# Why are reversible reactions spontaneous?

If a reversible chemical reaction is spontaneous in one direction, shouldn't it be non spontaneous $$(ΔG > 0)$$ in the other? In other words for the reaction:

$$\ce{A + B ⇌ C + D}$$

if

$$\ce{A + B -> C + D}$$

has $$ΔG < 0$$ and thus proceeds spontaneously, doesn't this imply that

$$\ce{C + D -> A + B}$$

would have $$ΔG > 0$$ and thus proceed non spontaneously?

A negative $$\Delta G^0$$ implying that a reaction will proceed spontaneously or a positive $$\Delta G^0$$ implying that a reaction will not proceed spontaneously is just a "rule of thumb" to give you a feel for what to expect. But all a negative $$\Delta G^0$$ really means is that the equilibrium constant for the reaction is large (and formation of the products is highly favored), and a positive $$\Delta G^0$$ means that the equilibrium constant for the reaction is small (and formation of the products is not highly favored). However, if you start out with only reactants present initially, irrespective of the sign of $$\Delta G^0$$, the reaction will proceed spontaneously. However, if $$\Delta G^0$$ is negative, at final equilibrium, the extent of the reaction will be greater.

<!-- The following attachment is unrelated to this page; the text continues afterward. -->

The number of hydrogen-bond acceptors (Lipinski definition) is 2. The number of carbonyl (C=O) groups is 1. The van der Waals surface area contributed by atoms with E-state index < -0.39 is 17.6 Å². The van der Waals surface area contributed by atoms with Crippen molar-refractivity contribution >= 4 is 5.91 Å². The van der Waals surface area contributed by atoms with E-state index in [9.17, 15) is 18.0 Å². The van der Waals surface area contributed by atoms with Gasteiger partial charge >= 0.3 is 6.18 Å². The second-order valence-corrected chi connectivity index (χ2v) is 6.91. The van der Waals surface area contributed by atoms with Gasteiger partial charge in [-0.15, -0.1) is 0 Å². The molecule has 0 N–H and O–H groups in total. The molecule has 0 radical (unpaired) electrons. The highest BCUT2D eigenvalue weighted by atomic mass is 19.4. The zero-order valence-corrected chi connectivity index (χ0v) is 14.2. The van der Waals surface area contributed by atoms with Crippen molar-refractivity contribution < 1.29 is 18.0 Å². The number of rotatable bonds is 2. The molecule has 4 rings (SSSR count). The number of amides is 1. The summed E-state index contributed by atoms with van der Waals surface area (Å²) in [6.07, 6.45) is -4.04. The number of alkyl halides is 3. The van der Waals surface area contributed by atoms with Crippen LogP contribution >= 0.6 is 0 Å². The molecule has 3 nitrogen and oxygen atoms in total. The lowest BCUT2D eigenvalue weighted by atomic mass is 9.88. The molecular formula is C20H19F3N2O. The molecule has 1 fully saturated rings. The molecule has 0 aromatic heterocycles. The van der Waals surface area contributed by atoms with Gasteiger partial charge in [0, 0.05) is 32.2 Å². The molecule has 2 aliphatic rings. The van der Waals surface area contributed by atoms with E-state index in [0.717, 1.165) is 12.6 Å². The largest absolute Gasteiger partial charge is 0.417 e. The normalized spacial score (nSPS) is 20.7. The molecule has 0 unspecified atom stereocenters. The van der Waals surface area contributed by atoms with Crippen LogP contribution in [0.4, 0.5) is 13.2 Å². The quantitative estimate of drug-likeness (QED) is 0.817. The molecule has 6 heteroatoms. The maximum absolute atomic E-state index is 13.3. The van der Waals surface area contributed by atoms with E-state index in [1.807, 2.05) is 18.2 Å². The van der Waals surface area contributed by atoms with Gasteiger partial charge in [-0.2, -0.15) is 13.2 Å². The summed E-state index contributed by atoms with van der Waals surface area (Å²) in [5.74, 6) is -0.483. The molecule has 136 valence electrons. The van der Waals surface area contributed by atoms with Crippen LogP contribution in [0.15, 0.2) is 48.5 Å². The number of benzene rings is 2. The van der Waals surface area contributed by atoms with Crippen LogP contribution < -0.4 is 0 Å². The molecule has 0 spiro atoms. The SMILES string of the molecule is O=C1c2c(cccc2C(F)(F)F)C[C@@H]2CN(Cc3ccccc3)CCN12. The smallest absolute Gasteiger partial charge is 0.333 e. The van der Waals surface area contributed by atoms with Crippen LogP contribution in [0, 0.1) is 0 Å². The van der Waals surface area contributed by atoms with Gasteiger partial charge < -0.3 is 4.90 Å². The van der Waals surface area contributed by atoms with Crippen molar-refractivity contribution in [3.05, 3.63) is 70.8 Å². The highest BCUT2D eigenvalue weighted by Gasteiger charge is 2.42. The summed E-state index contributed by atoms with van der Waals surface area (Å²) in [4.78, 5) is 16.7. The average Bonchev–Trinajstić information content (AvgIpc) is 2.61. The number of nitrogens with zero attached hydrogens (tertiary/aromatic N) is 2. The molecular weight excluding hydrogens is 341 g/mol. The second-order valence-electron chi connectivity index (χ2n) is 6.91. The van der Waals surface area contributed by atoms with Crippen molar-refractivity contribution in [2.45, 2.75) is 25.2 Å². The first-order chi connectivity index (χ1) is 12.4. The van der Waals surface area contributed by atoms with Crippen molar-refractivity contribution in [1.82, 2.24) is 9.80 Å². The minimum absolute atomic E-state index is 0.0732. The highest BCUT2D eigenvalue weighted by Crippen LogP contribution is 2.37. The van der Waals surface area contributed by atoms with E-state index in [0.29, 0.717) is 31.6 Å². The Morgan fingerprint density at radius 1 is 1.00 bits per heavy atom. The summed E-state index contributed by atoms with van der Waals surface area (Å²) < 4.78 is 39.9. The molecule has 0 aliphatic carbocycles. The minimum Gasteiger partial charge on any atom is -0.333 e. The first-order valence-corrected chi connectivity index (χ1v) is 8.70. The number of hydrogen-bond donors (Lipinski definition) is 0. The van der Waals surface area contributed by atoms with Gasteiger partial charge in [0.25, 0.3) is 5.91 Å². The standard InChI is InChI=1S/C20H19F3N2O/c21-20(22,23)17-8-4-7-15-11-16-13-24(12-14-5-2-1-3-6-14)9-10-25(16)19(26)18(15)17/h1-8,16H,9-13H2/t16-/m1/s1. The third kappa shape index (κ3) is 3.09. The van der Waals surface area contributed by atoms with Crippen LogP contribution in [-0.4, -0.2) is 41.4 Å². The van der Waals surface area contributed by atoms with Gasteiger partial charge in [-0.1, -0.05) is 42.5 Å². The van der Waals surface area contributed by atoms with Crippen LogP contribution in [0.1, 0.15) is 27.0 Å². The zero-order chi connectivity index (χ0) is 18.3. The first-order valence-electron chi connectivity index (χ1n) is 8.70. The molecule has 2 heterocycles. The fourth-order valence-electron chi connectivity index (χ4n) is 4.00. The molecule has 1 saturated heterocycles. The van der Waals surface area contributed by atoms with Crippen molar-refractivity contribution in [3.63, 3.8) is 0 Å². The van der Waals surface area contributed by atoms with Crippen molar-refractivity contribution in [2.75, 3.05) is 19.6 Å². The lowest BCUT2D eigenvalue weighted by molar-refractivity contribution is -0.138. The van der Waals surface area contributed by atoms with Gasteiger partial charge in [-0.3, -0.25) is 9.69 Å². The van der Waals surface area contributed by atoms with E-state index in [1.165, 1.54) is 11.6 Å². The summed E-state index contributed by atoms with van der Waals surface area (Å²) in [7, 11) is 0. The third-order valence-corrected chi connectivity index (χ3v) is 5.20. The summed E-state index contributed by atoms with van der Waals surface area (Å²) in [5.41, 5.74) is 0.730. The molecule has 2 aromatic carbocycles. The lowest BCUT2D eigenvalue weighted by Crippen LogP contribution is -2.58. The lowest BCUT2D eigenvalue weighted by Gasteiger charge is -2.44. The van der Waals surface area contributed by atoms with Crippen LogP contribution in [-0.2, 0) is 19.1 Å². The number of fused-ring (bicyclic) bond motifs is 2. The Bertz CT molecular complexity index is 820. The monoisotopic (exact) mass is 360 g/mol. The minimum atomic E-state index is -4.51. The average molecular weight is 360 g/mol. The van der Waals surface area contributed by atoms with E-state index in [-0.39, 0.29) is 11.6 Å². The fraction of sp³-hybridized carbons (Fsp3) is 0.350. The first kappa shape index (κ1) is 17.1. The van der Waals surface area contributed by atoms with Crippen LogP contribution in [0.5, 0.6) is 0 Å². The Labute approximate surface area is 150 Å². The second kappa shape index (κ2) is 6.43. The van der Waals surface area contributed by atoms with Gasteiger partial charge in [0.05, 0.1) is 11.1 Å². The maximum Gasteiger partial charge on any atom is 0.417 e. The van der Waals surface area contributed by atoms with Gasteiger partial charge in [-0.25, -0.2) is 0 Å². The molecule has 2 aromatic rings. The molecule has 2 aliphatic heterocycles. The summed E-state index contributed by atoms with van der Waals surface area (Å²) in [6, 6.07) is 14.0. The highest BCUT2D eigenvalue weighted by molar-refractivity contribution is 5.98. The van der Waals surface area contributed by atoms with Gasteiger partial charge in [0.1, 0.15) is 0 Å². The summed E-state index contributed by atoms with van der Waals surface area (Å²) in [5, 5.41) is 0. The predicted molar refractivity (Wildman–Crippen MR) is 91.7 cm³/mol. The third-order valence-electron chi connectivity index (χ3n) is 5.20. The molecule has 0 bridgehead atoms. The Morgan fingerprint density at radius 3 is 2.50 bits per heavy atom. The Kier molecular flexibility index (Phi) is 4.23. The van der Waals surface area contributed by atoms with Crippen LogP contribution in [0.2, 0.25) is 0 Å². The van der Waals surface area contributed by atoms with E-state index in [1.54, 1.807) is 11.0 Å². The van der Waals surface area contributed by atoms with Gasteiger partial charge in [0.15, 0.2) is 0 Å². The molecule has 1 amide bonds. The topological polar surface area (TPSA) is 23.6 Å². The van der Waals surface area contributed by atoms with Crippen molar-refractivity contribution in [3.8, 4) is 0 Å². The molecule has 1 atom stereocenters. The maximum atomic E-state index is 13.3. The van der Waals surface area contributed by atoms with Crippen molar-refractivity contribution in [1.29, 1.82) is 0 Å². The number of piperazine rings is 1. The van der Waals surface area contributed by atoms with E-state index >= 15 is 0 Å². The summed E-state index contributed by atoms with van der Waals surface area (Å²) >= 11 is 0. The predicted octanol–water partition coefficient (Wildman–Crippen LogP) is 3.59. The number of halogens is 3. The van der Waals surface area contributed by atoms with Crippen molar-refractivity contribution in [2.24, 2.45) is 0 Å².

Remember not to confuse the standard free energy change (measured/computed for the standard states and concentrations) with the real free energy change.

In order to obtain the $$\Delta G$$ for the reaction, you should apply:

$$\Delta G = \Delta G ^{\varnothing} + RT \ln Q$$

Then, a reaction which is nonspontaneous in one context may be spontaneous in another context where the concentrations of participating species are different.

• Probably nitpicking, but shouldn't the upper symbol at $ΔG$ be circle $\circ$ or a plimsoll ⦵? An empty set symbol ∅ looks somewhat confusing to me. – andselisk Jan 8 at 5:37
• Probably? \varnothing is the only one I ever remember... – Zhe Jan 8 at 14:10
• That's what the compose key is for:) – andselisk Jan 8 at 15:38